before starting the run (I just put the flag RO_RUNNING).

Thanks for any help
  6   14 Jan 2004 Stefan Ritt Access to hardware in the MIDAS framework
There is some information at

http://midas.triumf.ca/doc/html/Internal.html#Slow_Control_system

and at

http://midas/download/course/course_rt03.zip , file "part1.ppt", expecially 
page 59 and page 62 "writing your own device driver".

So what you are missing for your application is a "device driver" for your 
multimeter. The only function it has to implement is the function CMD_INIT 
where you initialize the RS232 port, and the funciton CMD_GET, which sends 
a "R" and reads the value. Now you have two options:

1) You implement RS232 calls directly in your device driver

You link against rs232.c and directly call rs232_init() at the inizialization, 
then call rs232_write() and rs232_read() where you read your 14 ASCII 
characters.

2) You call a "bus driver" in your device driver

This method makes the device driver independent of the underlying transport 
interface. So if your next multimeter accepts the same "R" command over 
Ethernet, you can just replace the RS232 bus driver by the TCPIP bus driver 
without having to change your device driver. But I guess that method 2) is not 
worth for such a simple device like your multimeter.

So take nulldev.c or dastemp.c as your starting point, put some RS232 
initialization into the init routine and the communication via "R" into 
the "get" routine. The slow control frontend, driven by mfe.c, should then 
regularly read your multimeter and the value should appear in the ODB. Take 
the examples/slowcont/frontend.c as an example, and adjust the multi_driver[]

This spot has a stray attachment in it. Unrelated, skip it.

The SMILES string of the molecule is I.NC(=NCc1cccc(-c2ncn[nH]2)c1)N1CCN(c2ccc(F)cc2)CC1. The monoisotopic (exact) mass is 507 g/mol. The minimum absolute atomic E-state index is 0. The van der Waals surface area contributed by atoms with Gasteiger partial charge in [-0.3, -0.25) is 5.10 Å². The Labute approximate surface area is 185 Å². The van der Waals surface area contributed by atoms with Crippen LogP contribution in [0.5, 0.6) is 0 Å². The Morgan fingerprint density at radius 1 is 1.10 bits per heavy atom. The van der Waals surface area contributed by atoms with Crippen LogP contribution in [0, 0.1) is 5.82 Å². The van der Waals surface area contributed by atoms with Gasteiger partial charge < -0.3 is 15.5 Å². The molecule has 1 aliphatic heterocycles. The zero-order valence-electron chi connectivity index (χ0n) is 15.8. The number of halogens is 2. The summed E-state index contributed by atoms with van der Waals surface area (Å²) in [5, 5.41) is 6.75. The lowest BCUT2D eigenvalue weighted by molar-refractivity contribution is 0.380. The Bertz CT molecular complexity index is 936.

list to use your new device driver (instead of the nulldev).

I would like to mention that the usage of midas only makes sense for some 
experiemnts which require event based readout, using VME or CAMAC crates. If 
your only task is to read out some devices which are called "slow control 
equipment" in the midas language, then you might be better of with labview or 
something.
  5   14 Jan 2004 Razvan Stefan Gornea Access to hardware in the MIDAS framework
I am just starting to explore MIDAS, i.e. reading the manual and trying 
some examples. For the moment I would like to make a simple frontend that 
access a portable multimeter through RS-232 port. I think this could help 
me understand how to access hardare inside MIDAS framework. Initially I've 
started from the MiniFE.c example and tried to initialize the serial port 
on run start transition and build a readout loop in the main function. I 
know that this is not a full frontend but I was just interested in getting 
some experience with the drivers available in the distribution, in this 
case RS-232. The portable multimeter is very simple in principle, one just 
has to configure the port settings and then send character 'R' and read 14 
ASCII characters from the device. Unfortunately I could not understand how 
to invoke the driver services so I changed and started again with the 
slowcont/frontend.c example. From this example and after reading the "Slow 
Control System" section in the MIDAS manual I think that all I need to do 
is to define my own equipment structure based on the multi.c class driver 
with a single input channel (and replace the null driver with the RS-232).

Here I got stuck. I see from the code source that there is a relationship 
between drivers at all levels (even bus) and the ODB but I don't yet fully 
understand how they work. Actually for a couple of days now I am in a loop 
going from class to device to bus and then back again to class drivers 
trying to see how to create my own device driver and especially how to call 
the bus driver. It could be that the framework is invoking the drivers and 
the user just has to configure things ... up to now I didn't dare to look 
at the mfe.c.